Two interesting profiles in the SST. The first is of aspiring National MP Mark Mitchell:
HE’S HAD violent confrontations with gangs and criminals during 14 years in the New Zealand police force. He’s spent eight years as a top international hostage negotiator, at one point fighting for his life in a five-day siege in Iraq, a story which is set to feature in a movie made by Brad Pitt. He’s built a multimillion-dollar business from scratch.
As he is not a teacher, academic or a unionist I guess he is standing for National 🙂
So the company set up subsidiary Threat Management Group to take security in-house. As CEO and shareholder, Mitchell grew the company from eight staff to about 500 in the first year.
The quality of their work soon won them top-level contracts, including protecting crucial infrastructures like ports, and keeping supply chains open.
Mitchell also became adept at kidnap and ransom negotiations, dealing with more than 100 hostage negotiations in Iraq, Afghanistan, Somalia and Darfur.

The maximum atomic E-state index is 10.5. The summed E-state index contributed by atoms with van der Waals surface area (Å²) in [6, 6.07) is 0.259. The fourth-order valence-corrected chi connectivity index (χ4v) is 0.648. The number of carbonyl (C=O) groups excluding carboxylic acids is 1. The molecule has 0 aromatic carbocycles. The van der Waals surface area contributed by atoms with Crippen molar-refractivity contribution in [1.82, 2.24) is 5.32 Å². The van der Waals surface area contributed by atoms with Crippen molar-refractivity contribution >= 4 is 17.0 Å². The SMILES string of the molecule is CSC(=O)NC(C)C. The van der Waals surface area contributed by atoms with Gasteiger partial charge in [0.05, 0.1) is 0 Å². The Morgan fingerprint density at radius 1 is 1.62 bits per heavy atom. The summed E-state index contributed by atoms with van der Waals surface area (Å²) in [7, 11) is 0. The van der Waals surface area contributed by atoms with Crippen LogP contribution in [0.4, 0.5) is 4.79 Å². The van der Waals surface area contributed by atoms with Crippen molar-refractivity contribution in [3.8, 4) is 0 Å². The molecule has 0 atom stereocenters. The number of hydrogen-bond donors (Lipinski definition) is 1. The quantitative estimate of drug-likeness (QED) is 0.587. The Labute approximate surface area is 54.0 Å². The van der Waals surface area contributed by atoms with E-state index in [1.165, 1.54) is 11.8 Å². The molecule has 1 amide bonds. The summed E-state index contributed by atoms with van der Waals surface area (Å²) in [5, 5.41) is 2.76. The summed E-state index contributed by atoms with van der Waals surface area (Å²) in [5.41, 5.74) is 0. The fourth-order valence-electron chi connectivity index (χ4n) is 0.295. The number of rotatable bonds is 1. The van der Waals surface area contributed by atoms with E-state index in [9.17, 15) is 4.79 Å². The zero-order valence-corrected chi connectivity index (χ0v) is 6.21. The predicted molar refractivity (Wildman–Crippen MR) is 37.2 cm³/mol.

If Mitchell does become an MP and eventually a Minister, then I’d say make him Associate Finance Minister in charge of bilateral vote negotiations. His background in ransom negotiations should serve well!
Also a profile on current Green MP Kevin Hague:
Then in 1980 he was arrested during an anti-sexism protest at a Miss New Zealand beauty pageant; a moment he states is his “most embarrassing political moment”.
“I ended up in a police paddy wagon with a group of women who wouldn’t speak to me,” he laughs. “They were all lesbian separatists.”
Heh that is very funny.
In the late 1980s he headed the Aids Foundation, before moving to Greymouth with his partner, Ian, and his son, Thomas, to take on a role as the general manager of planning and funding for the West Coast District Health board, before becoming the board’s chief executive.
This is one thing that makes me respect Hague – he does actually have significant management experience. Becoming a DHB CEO is no small thing.
Hague said he had never been the target of taunting over his sexual orientation since entering the halls of parliament in 2008.
The same, he said, couldn’t be said for other gay MPs, citing “prejudice” directed at Attorney-General and Minister for Treaty of Waitangi Negotiations Chris Finlayson.
“Trevor Mallard, and also Clayton Cosgrove, refer to Chris Finlayson as `tinkerbell’. And I f—ing hate it,” Hague said. “That sort of overt taunting as a `fairy’, it is nothing other than prejudice. I don’t like that culture of abuse.”
Good on Hague for calling them out for it.